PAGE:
To have as little as 33% in-school learning risks jeopardising the education of thousands of children across the city. It also undermines the ability of parents who need to work, particularly as furlough arrangements come to an end.

I appreciate the huge challenges being faced by council officers, especially given current two metre social distancing requirements. However, this is a moment which demands creative thinking and imaginative solutions. It’s why the Lib Dems have published our own plan to boost teaching capacity and better support parents with childcare. We need to think and act differently, for pupils and working parents.

Our five-point plan would;

  1. Open up community centres, church halls and other safe spaces for extra class room capacity.
  2. Ensure the Scottish Government fully funds a significant increase in teacher numbers across the city and extra classroom capacity.
  3. To support and facilitate, when health and scientific advice allows, families of children from the same class to share childcare and allow more parents to work.
  4. Partner up our schools to share capacity and stop a postcode lottery on the teaching of our children.
  5. To call on the Scottish Government to amend national movement guidelines to allow close family members to help with childcare and home learning just as soon as it is safe to do so.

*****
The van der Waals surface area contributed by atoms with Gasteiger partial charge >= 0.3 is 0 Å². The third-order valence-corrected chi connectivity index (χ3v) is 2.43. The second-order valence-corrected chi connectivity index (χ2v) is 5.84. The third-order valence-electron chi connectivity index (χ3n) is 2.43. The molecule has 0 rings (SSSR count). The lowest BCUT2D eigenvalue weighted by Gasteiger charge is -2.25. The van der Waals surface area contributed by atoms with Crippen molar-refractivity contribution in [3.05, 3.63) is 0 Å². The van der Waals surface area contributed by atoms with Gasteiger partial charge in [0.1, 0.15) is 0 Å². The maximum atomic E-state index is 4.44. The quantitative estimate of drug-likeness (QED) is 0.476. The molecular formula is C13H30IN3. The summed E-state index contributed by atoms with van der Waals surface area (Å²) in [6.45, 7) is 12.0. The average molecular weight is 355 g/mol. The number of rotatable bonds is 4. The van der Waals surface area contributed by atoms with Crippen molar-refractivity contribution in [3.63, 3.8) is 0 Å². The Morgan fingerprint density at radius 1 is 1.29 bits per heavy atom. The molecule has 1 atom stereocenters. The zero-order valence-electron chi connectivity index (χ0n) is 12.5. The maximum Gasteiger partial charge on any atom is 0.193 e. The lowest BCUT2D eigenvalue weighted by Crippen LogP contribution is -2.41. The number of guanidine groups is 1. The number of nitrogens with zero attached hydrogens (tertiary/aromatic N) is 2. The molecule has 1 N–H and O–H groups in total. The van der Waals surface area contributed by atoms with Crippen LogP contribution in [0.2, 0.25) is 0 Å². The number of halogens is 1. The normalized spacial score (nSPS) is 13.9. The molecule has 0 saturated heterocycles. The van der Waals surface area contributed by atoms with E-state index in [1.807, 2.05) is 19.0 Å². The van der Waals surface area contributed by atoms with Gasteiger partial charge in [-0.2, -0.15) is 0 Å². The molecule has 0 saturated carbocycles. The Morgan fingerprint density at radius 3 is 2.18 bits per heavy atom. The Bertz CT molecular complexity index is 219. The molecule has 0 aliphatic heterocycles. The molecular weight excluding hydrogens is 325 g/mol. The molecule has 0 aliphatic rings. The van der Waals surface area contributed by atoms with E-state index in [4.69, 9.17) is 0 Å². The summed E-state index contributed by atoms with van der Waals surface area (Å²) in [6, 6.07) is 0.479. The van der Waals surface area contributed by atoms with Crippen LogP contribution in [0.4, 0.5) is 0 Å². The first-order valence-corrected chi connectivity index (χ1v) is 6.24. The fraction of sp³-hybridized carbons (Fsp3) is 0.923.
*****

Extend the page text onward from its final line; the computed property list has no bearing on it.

Ultimately, we need to be driven by the science but to fix the schooling arrangements for mid-August based on the science of mid-June seems unnecessarily restrictive.  The Council should also be making arrangements for the likelihood that the scientific advice will change to allow further easing and therefore increased capacity in the schools.

Liberal Democrats support a cautious approach on tacking the virus. However, as we use the lockdown to protect lives from the virus, we need to consider the damage caused to people’s lives because of the lockdown including on the loss of education for children.

We have already had a number of discussions with education officials and we will make our proposals formally at a Council meeting later this week.

Further changes to Braid Road